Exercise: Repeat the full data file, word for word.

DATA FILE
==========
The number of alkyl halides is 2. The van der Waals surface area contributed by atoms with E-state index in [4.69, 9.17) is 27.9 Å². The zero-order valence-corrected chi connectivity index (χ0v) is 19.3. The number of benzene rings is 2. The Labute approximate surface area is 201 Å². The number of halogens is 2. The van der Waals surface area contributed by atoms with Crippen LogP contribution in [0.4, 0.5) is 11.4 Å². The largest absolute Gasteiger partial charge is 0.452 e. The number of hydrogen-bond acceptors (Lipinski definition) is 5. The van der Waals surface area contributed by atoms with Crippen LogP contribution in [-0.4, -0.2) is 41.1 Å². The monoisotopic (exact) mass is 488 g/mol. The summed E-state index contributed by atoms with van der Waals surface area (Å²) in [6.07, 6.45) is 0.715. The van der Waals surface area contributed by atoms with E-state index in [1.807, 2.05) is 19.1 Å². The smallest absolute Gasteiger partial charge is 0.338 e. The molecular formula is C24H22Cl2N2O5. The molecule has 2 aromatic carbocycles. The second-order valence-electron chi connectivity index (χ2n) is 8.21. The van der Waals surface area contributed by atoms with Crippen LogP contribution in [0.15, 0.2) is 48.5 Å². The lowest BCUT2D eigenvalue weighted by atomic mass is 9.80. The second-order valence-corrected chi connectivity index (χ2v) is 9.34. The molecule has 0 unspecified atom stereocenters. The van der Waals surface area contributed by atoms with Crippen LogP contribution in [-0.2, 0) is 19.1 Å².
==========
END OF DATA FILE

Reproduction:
The number of alkyl halides is 2. The van der Waals surface area contributed by atoms with E-state index in [4.69, 9.17) is 27.9 Å². The zero-order valence-corrected chi connectivity index (χ0v) is 19.3. The number of benzene rings is 2. The Labute approximate surface area is 201 Å². The number of halogens is 2. The van der Waals surface area contributed by atoms with Crippen LogP contribution in [0.4, 0.5) is 11.4 Å². The largest absolute Gasteiger partial charge is 0.452 e. The number of hydrogen-bond acceptors (Lipinski definition) is 5. The van der Waals surface area contributed by atoms with Crippen LogP contribution in [-0.4, -0.2) is 41.1 Å². The monoisotopic (exact) mass is 488 g/mol. The summed E-state index contributed by atoms with van der Waals surface area (Å²) in [6.07, 6.45) is 0.715. The van der Waals surface area contributed by atoms with E-state index in [1.807, 2.05) is 19.1 Å². The smallest absolute Gasteiger partial charge is 0.338 e. The molecular formula is C24H22Cl2N2O5. The molecule has 2 aromatic carbocycles. The second-order valence-electron chi connectivity index (χ2n) is 8.21. The van der Waals surface area contributed by atoms with Crippen LogP contribution in [0.15, 0.2) is 48.5 Å². The lowest BCUT2D eigenvalue weighted by atomic mass is 9.80. The second-order valence-corrected chi connectivity index (χ2v) is 9.34. The molecule has 0 unspecified atom stereocenters. The van der Waals surface area contributed by atoms with Crippen LogP contribution in [-0.2, 0) is 19.1 Å².